When my brother first suggested I see her, I knew his implication that the situation was “dire” was untrue. Otherwise, he’d be hopping into town in a flash to rush to her bedside. Instead, he was waiting two weeks. Meanwhile, the whole Boston Marathon 2013 bombing incident here in Watertown happened and was over. For a stunning bunch of hours, I got to be, in my own way, famous only because I lived here in this town, that is, I got to show off on Facebook, then, suddenly, I wasn’t.
Not only that, but I’m sick and tired of rah rahing the cops and people in uniform and want to leave this place real bad. It’s a little different when you live here, that is, when folks look down on you all the time, and if you live in low income housing yourself you know “that look” people give you that I’m talking about. Franklin Street over there, that whole area, that’s not low-income housing projects like here. So crap, man.
So given all that, I was expecting I’d be driven over to my mom’s, and I expected the whole day to go differently. And I’ll bet my brother did as well. Now I’ll bet he expected my other brother, the middle boy, to show up and my other brother flaked out. I’ll betcha. All this behind my back. So the youngest, in desperation, decided to do it all another way. He phoned me in the morning. I was in bed, sleeping in, trying real hard to make up for the fact that I’d stayed up way to late last night. He said he was calling me at 1. I said fine, and went back to sleep.
Or tried to sleep as much as I could, then got up. By some miracle, my hot water was working. Often, it doesn’t work well enough to take a shower or wash dishes. It’s like tepid or barely there or completely cold. Last night, the water was so hot, I’d say it was the only time all week it was really the way it should be, and I told myself I’d better shower then, but I didn’t, and I was cursing myself telling myself that in the morning I was going to be out of luck. In this building, it’s kinda hit or miss. I’m telling ya, I gotta move.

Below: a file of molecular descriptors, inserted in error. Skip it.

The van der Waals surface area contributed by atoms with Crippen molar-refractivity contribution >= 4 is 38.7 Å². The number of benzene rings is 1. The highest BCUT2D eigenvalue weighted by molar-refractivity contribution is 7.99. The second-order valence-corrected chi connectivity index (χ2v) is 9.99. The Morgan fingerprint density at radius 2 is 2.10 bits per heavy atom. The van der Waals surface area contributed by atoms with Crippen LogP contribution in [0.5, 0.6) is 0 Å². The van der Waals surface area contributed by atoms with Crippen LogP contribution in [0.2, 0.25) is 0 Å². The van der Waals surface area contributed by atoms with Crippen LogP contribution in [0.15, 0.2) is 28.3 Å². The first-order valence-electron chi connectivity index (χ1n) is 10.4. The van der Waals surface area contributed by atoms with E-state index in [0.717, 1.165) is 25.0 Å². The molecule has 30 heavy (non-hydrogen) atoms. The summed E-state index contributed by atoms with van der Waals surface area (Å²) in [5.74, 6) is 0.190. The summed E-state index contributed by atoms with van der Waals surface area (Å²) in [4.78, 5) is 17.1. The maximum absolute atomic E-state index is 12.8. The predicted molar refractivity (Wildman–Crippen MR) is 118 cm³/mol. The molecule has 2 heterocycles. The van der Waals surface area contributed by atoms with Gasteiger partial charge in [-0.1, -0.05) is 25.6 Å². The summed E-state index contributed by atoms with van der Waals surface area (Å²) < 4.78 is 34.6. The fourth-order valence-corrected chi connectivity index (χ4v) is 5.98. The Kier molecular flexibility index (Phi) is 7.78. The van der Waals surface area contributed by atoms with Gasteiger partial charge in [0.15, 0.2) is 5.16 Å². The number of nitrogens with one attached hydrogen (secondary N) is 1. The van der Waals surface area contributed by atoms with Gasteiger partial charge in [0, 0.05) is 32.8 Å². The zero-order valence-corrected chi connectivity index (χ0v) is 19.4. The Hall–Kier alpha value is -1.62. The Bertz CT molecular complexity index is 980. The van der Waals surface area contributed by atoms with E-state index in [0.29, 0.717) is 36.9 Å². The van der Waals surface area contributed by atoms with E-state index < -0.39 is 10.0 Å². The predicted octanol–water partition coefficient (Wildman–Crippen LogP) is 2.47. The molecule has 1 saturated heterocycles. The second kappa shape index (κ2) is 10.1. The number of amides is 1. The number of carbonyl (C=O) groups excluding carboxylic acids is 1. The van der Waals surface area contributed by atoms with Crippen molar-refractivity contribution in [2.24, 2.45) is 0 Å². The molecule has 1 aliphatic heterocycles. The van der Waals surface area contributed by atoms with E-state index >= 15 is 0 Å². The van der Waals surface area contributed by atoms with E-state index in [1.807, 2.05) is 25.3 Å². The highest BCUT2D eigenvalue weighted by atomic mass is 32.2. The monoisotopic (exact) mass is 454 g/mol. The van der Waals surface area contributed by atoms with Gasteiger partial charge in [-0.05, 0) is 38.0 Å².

Anyway, I showered, and got myself all clean. Walked the dog and stuff and got her fed and her teeth brushed and my brother calls and says, “I’m bringing Mom over to your place.”
My place. Oh great.
“Don’t worry, she can’t hear a thing.”
Well gee, that’s a good thing. Cuz the carbon monoxide detectors are all going off all the time. The Housing Authority never bothered to replace the batteries in these things. They are supposed to do this every six months. So every six months, if you don’t change these batteries, they sound an alarm notifying you to change the batteries. Trust me, you will freaking hear this unless you have truly the worst hearing.
This sound, this beep, beep, beep, every 30 seconds or so has become the sound of my life. Guess what? I hear it here nonstop now. This maintenance department here refuses to do the simple job of going around the building and changing batteries and has left it up to residents (those with normal hearing) to do it themselves. When I hear an alarm very close to my apartment going off on a night or weekend, I just have to put up with it, because they tell me if I make a call to report it I will have to pay these guys for “overtime.” Bastards.
They tell me my hearing is “abnormal” and have suggested that I turn on a TV to drown it out. Oh, please.
I saw a guy in the elevator holding his alarm in his hand. He had gotten onto a ladder or reached up (liability!) and gotten his alarm off the wall. He was holding it in his hand. I asked him about it and assumed it was the batteries…of course, I was right. He said, “I just want this thing to quiet down. How do I get it to stop making that noise?”